There's a rich artistic heritage in Tokyo that stretches back to the woodblock prints of Hokusai, to traditional calligraphy and beyond. There's also a wealth of great modern art, characterised by the boldly coloured pumpkins of Yayoi Kusama, and the unmistakable style of Japan's manga artists.
The bulk of Tokyo's major exhibition spaces are in Ueno (home of the Tokyo Metropolitan Art Museum, and the National Museum of Western Art), Aoyama/Harajuku (the Nezu Museum and the Watari-Um Museum of Contemporary Art), and Roppongi, where you'll find the Mori Art Museum and the National Art Centre.
Outside of those big hitters, be sure to book well in advance to tour the new Yayoi Kusama Museum (yayoikusamamuseum.jp); and call past the excellent Yoseido Gallery in Ginza to buy original woodblock prints. See yoseido.com
NEED TO KNOW
Many large galleries are closed either Mondays or Tuesdays. See jnto.org.au for more.
FIVE PERFECT DAY TRIPS FROM TOKYO
Tokyo's sister city offers many of the same attractions as the capital, only on a more manageable scale. Check out the historic port area, wander Chinatown, sample high-quality ramen, and go drinking in the rambling Noge area.
Set in Tokyo's north-western outskirts, Kawagoe is an Edo-period castle town that boasts a historic charm the Japanese capital often lacks. The main attractions here are the clay-walled Kurazukuri buildings, and the eponymous castle.
Thrill-seekers, rejoice: the Fuji-Q Highland theme park, about two hours west of Tokyo, features six roller-coasters, including two that were the world's fastest on completion, and one that flips passengers through a stomach-churning 14 inversions.
Jump on the train and head south for an hour and you'll arrive in Kamakura, once a seat of government, and these days a tranquil coastal town filled with temples, shrines and other historic monuments. The beaches are also popular in summer.
Nikko is a little further afield, a two-hour bullet-train ride north of Tokyo, but it's worth the effort to visit its beautiful national park, which teems with visitors when the foliage changes colour in autumn. It's a lovely break from city life any time of year.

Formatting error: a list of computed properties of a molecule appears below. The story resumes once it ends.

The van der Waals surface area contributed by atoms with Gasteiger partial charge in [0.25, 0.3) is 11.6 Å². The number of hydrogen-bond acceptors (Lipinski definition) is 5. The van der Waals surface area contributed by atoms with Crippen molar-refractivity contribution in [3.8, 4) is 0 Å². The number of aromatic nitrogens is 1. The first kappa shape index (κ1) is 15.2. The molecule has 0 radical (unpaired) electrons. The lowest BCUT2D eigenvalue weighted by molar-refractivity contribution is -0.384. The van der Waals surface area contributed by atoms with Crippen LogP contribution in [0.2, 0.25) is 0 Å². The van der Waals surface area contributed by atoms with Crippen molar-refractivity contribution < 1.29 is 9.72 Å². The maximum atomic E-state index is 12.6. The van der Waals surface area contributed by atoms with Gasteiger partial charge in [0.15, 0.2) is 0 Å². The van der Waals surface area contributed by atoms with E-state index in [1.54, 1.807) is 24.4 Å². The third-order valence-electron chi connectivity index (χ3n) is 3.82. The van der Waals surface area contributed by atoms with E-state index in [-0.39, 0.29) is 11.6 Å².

EIGHT SECRETS TO A SUCCESSFUL STAY IN TOKYO
Tokyo is a colossal and confusing city, and you're going to need all the help you can get. For that, ensure you have internet access for your phone, either with your SIM card from home, or by hiring a Wi-Fi dongle from the airport on arrival.
BUY AN IC CARD
Your key to Tokyo's vast public transport system is an "IC" card, a prepaid swipe card that will get you onto the subway, trains, buses, trams and more. Look for ticket machines dispensing either Suica or Pasmo IC cards.
Some of Tokyo's best attractions – and indeed, all of its high-end restaurants – require bookings weeks in advance. The Yayoi Kusama Museum and the Studio Ghibli Museum are prime examples.
USE GOOGLE MAPS
This app, plus the data to use it, is your new best friend in Tokyo. Google Maps will help you navigate labyrinthine streets on foot, locate shops, bars and restaurants that only have Japanese signage, and plot the fastest routes using public transport.
SPLIT YOUR ACCOMMODATION
This city is huge, and it's easy to wind up spending a good chunk of your holiday just getting around. The solution is to split your accommodation between two major areas: for example, spend a few nights in Asakusa in the east, then move to Shibuya in the west.
EAT EVERYTHING (BUT NOT IN PUBLIC)
It's impossible to overstate just how good the food is in Tokyo. The only thing to remember is that it's bad form to eat on the run. Always sit down, even for coffee.
Though an increasing number of shops and restaurants in Japan accept credit cards, this is still a largely cash-based society, so stock up. The ATMs at 7-Elevens and post offices accept foreign cards.
DRESS WELL, BE POLITE
Japanese society is respectful and well-mannered, and it pays to follow these customs. That includes dressing well – as almost all Tokyo residents do – and being polite. This small effort will go a long way.
THE OLYMPICS: EVERYTHING YOU NEED TO KNOW
The Tokyo Games will take place next year, from July 24 to August 9.
The opening and closing ceremonies, as well as athletics events and football finals, will be held at the New National Stadium near Shibuya. Aquatics events, gymnastics, tennis, equestrian and volleyball will all be held at a cluster of venues at Tokyo Bay, while cycling will be at Izu Velodrome in Shizuoka.
WHAT TO LOOK FOR
Australians tend to excel in the pool, so obviously the aquatic events will be popular. Athletics, too, is always a highlight. The 2020 Games, however, also feature a few new events spectators will want to catch, including sport climbing, 3x3 basketball, and karate. The Olympic football tournaments – for men and women – will be played at venues around the country, presenting a good opportunity to escape Tokyo.
HOW TO GET THERE
Ticket sales for Australian residents are being handled by CoSport.com. Though the first major round of sales has already taken place, the website will be offering more tickets in various phases up to and during the Games. Accommodation in Tokyo is expected to fill up very quickly, so book as soon as possible if you plan to go. See Olympics.com.au for more.